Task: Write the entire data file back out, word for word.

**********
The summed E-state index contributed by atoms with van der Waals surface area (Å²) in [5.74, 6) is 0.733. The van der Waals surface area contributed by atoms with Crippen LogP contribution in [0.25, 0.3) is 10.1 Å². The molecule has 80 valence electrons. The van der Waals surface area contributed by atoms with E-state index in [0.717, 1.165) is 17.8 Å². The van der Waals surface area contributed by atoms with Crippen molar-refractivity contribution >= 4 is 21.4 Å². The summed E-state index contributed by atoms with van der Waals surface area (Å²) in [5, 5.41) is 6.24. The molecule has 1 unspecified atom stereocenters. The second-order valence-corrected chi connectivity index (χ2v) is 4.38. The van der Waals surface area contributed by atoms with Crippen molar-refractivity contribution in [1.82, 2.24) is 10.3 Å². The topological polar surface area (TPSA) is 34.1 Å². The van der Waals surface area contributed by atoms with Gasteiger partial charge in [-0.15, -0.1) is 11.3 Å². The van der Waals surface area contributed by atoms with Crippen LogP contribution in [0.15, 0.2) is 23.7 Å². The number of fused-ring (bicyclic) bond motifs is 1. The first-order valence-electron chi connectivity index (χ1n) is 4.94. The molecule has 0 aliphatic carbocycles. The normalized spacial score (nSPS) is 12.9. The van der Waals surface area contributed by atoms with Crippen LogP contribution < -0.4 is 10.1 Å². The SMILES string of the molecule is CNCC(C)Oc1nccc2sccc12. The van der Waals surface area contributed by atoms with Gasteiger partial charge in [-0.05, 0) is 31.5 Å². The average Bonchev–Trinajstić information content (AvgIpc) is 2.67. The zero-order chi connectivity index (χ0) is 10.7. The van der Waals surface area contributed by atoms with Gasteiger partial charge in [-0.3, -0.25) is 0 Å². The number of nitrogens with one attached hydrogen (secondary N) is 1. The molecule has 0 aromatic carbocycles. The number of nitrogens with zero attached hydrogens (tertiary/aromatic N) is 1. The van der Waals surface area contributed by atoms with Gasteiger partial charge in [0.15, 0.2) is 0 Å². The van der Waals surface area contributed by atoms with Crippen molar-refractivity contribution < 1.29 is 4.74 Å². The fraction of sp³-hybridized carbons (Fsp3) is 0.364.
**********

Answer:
The summed E-state index contributed by atoms with van der Waals surface area (Å²) in [5.74, 6) is 0.733. The van der Waals surface area contributed by atoms with Crippen LogP contribution in [0.25, 0.3) is 10.1 Å². The molecule has 80 valence electrons. The van der Waals surface area contributed by atoms with E-state index in [0.717, 1.165) is 17.8 Å². The van der Waals surface area contributed by atoms with Crippen molar-refractivity contribution >= 4 is 21.4 Å². The summed E-state index contributed by atoms with van der Waals surface area (Å²) in [5, 5.41) is 6.24. The molecule has 1 unspecified atom stereocenters. The second-order valence-corrected chi connectivity index (χ2v) is 4.38. The van der Waals surface area contributed by atoms with Crippen molar-refractivity contribution in [1.82, 2.24) is 10.3 Å². The topological polar surface area (TPSA) is 34.1 Å². The van der Waals surface area contributed by atoms with Gasteiger partial charge in [-0.15, -0.1) is 11.3 Å². The van der Waals surface area contributed by atoms with Crippen LogP contribution in [0.15, 0.2) is 23.7 Å². The number of fused-ring (bicyclic) bond motifs is 1. The first-order valence-electron chi connectivity index (χ1n) is 4.94. The molecule has 0 aliphatic carbocycles. The normalized spacial score (nSPS) is 12.9. The van der Waals surface area contributed by atoms with Crippen LogP contribution < -0.4 is 10.1 Å². The SMILES string of the molecule is CNCC(C)Oc1nccc2sccc12. The van der Waals surface area contributed by atoms with Gasteiger partial charge in [-0.05, 0) is 31.5 Å². The average Bonchev–Trinajstić information content (AvgIpc) is 2.67. The zero-order chi connectivity index (χ0) is 10.7. The van der Waals surface area contributed by atoms with Gasteiger partial charge in [-0.3, -0.25) is 0 Å². The number of nitrogens with one attached hydrogen (secondary N) is 1. The molecule has 0 aromatic carbocycles. The number of nitrogens with zero attached hydrogens (tertiary/aromatic N) is 1. The van der Waals surface area contributed by atoms with Gasteiger partial charge in [0.15, 0.2) is 0 Å². The van der Waals surface area contributed by atoms with Crippen molar-refractivity contribution < 1.29 is 4.74 Å². The fraction of sp³-hybridized carbons (Fsp3) is 0.364.